So I stepped away that day, because I was working and descending into catatonia was possibly not the best thing I could do at that point. I am still digesting the concepts and the implications of those concepts now. I am no philosopher, in all honesty, but I am a seeker after meaning. This is a book that has given me more tools in my own search for meaning.

And once you get used to the switching focuses on the book, the story itself becomes utterly gripping and strangely moving. You feel for the people(they are not characters, because it’s a true story, in the main) and you hope for them.

I can heartily recommend this book to anyone who wishes to delve deeper into what life is about, but I would also suggest that you give it the time and attention it deserves. It’s not a beach read to entertain you but a book to unsettle and disturb and challenge you.

Are YOU up for the challenge?

 

( for more information about Pirsig and his work, look at  http://www.levity.com/corduroy/pirsig.htm or http://en.wikipedia.org/wiki/Robert_M._Pirsig

The Hero-an analysis

This is an article I posted a good eighteen months ago but bears reposting. I’m too tired and unwell still to write anything new just yet. Hopefully normal service will be resumed next week.

The hero

Once upon a time- that’s how fairytales begin. Or it might begin, in a kingdom far, far away. In days of old when knights were bold… but how old is old in a time when last season’s clothes are absurd antiques and doubts are cast not just on the courage of those bold knights but on everything else as well? The jury is out but the evidence is that they were anything but gentle, and the average modern football hooligan probably has more courtesy and honour. After all, even in today’s allegedly lawless times, it’s not considered honourable or even legal to strike the head from another man’s shoulders. There are some, I admit who practically beg for such treatment but I doubt politicians have ever been popular; the high king’s advisors have ever been known as lickspittles and toadies, and are so today whatever names they bear.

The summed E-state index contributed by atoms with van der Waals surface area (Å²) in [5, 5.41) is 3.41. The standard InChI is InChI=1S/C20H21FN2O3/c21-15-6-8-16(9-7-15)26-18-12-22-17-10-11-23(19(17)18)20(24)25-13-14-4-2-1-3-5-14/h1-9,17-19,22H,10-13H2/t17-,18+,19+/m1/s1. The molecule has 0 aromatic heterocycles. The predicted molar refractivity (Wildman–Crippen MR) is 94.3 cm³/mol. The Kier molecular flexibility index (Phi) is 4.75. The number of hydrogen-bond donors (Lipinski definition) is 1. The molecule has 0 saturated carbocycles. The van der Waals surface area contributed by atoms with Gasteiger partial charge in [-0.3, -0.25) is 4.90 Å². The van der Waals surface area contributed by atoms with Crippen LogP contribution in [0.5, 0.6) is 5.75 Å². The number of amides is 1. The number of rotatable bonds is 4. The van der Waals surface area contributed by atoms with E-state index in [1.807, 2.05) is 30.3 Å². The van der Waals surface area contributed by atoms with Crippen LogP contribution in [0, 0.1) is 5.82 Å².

The age of chivalry was in fact a brutal one but pictures are painted and poems penned that portray it in the glowing pink light of artificial nostalgia. But that romantic world has grown brighter than the shadowy one that was real. We don’t want to know about the sweat and the dung, the short brutish nasty lives; we want mysterious ladies in gowns of floating silks. We want a hero whose armour shines and whose sword is never red with the blood of the innocent or of the incidental casualty. We want those rules that can never be kept, to have been kept: a code of impossible honour, a world of justices and joys. And we seek it not in our world now for we know deep down it can never be. So we seek it in the past: an ancient shining past where our dreams might once have been true. Atlantis and Camelot are both children of the same yearning dreams.

There is a Jewish proverb, better a live dog than a dead lion, and it sums up the kind of practicality we have deep down and yet are somehow ashamed of. Running from a defeat is never seen as sensible, practical or even right; we prefer death-or-glory stands to the canny retreat. In cinema, literature and in our view of history, our preference is always for the glorious defeat, the captain going down with the sinking ship, the king dying on a bloody battlefield surrounded by the slaughtered heaps of his faithful bodyguard. We don’t laud those who saw which way the wind was blowing and left before disaster struck; it’s not memorable, it’s not honourable and it certainly isn’t romantic! History and literature are littered with the bodies of lovers who said, “If I can’t have you, then I shall have nothing.” A myriad Miss Havishams wander the corridors of our consciousness, clad in wedding rags and one silk slipper like an elderly Cinderella who never got to go to the ball in the first place. We don’t applaud those who survived, moved on, thrived and found new love. The star-crossed lovers are not Darby and Joan, celebrating sixty years of happy marriage. No, they are the teenage Romeo and Juliet who died at their own hands rather than lose that one bright moment of perfection.

Let’s face it, when it isn’t us, we adore tragedy. I hesitate to say it but that’s why piles of flowers and teddies materialise at the site of an untimely death. That’s why Diana will always hold a place that Camilla never can. Live fast, die young- one way to achieve a kind of cheap immortality. Surviving, moving on, rebuilding simply don’t hold the same glamour. Rags to riches stories only really appeal because secretly we all hope for an equally meteoric fall back to rags. We say. “Oh how nice,” but I’m not sure how often we mean it. There’s almost always a secret shiver of spite and jealousy that quibbles, “Why them? Why not me? I’m as good as they are.” It feels better when we can say from a safe distance from a tragedy, “What a shame! Oh how sad!”

Arthur lies sleeping, our once-and-future king, but we should take great care we never wake him. There’s too much blood-and-guts reality in the true Arthur for us to stomach these days. We’ve grown beyond true monarchy. I’d rather we had our rough approximation of democracy than have the tyranny of the old kings back and tarnish and fray our romantic visions of the past.